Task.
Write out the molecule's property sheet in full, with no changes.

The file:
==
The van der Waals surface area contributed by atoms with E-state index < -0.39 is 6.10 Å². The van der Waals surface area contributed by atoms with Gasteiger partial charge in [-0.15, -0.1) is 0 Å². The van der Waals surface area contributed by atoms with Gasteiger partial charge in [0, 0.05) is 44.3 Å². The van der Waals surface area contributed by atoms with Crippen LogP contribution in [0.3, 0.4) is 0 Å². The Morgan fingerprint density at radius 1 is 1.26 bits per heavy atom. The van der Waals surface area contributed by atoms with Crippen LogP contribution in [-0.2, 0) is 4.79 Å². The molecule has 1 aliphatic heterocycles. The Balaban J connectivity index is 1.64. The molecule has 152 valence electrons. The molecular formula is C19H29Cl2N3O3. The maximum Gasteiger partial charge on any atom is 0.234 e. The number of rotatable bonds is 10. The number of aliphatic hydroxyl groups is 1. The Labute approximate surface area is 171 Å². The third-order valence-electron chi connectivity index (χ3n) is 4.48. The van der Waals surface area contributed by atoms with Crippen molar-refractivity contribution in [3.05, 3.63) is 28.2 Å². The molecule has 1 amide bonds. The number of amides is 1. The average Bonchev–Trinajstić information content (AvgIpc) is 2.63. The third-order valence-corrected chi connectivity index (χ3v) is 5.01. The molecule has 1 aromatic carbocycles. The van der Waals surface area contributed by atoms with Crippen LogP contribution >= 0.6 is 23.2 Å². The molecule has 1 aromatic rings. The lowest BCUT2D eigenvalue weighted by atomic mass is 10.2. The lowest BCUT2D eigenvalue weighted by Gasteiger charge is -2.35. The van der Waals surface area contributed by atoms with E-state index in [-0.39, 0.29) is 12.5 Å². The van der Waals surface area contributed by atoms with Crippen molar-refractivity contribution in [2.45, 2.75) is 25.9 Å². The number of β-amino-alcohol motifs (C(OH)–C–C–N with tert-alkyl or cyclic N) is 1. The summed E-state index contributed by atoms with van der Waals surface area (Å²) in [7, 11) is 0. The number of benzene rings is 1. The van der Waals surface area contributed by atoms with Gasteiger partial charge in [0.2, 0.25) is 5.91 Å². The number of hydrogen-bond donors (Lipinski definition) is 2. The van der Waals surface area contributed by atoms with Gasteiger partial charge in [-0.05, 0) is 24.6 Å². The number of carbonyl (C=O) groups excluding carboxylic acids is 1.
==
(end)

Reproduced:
The van der Waals surface area contributed by atoms with E-state index < -0.39 is 6.10 Å². The van der Waals surface area contributed by atoms with Gasteiger partial charge in [-0.15, -0.1) is 0 Å². The van der Waals surface area contributed by atoms with Gasteiger partial charge in [0, 0.05) is 44.3 Å². The van der Waals surface area contributed by atoms with Crippen LogP contribution in [0.3, 0.4) is 0 Å². The Morgan fingerprint density at radius 1 is 1.26 bits per heavy atom. The van der Waals surface area contributed by atoms with Crippen LogP contribution in [-0.2, 0) is 4.79 Å². The molecule has 1 aliphatic heterocycles. The Balaban J connectivity index is 1.64. The molecule has 152 valence electrons. The molecular formula is C19H29Cl2N3O3. The maximum Gasteiger partial charge on any atom is 0.234 e. The number of rotatable bonds is 10. The number of aliphatic hydroxyl groups is 1. The Labute approximate surface area is 171 Å². The third-order valence-electron chi connectivity index (χ3n) is 4.48. The van der Waals surface area contributed by atoms with Crippen molar-refractivity contribution in [3.05, 3.63) is 28.2 Å². The molecule has 1 amide bonds. The number of amides is 1. The average Bonchev–Trinajstić information content (AvgIpc) is 2.63. The third-order valence-corrected chi connectivity index (χ3v) is 5.01. The molecule has 1 aromatic carbocycles. The van der Waals surface area contributed by atoms with Crippen LogP contribution >= 0.6 is 23.2 Å². The molecule has 1 aromatic rings. The lowest BCUT2D eigenvalue weighted by atomic mass is 10.2. The lowest BCUT2D eigenvalue weighted by Gasteiger charge is -2.35. The van der Waals surface area contributed by atoms with E-state index in [-0.39, 0.29) is 12.5 Å². The van der Waals surface area contributed by atoms with Crippen molar-refractivity contribution in [2.45, 2.75) is 25.9 Å². The number of β-amino-alcohol motifs (C(OH)–C–C–N with tert-alkyl or cyclic N) is 1. The summed E-state index contributed by atoms with van der Waals surface area (Å²) in [7, 11) is 0. The number of benzene rings is 1. The van der Waals surface area contributed by atoms with Gasteiger partial charge in [0.2, 0.25) is 5.91 Å². The number of hydrogen-bond donors (Lipinski definition) is 2. The van der Waals surface area contributed by atoms with Gasteiger partial charge in [-0.05, 0) is 24.6 Å². The number of carbonyl (C=O) groups excluding carboxylic acids is 1.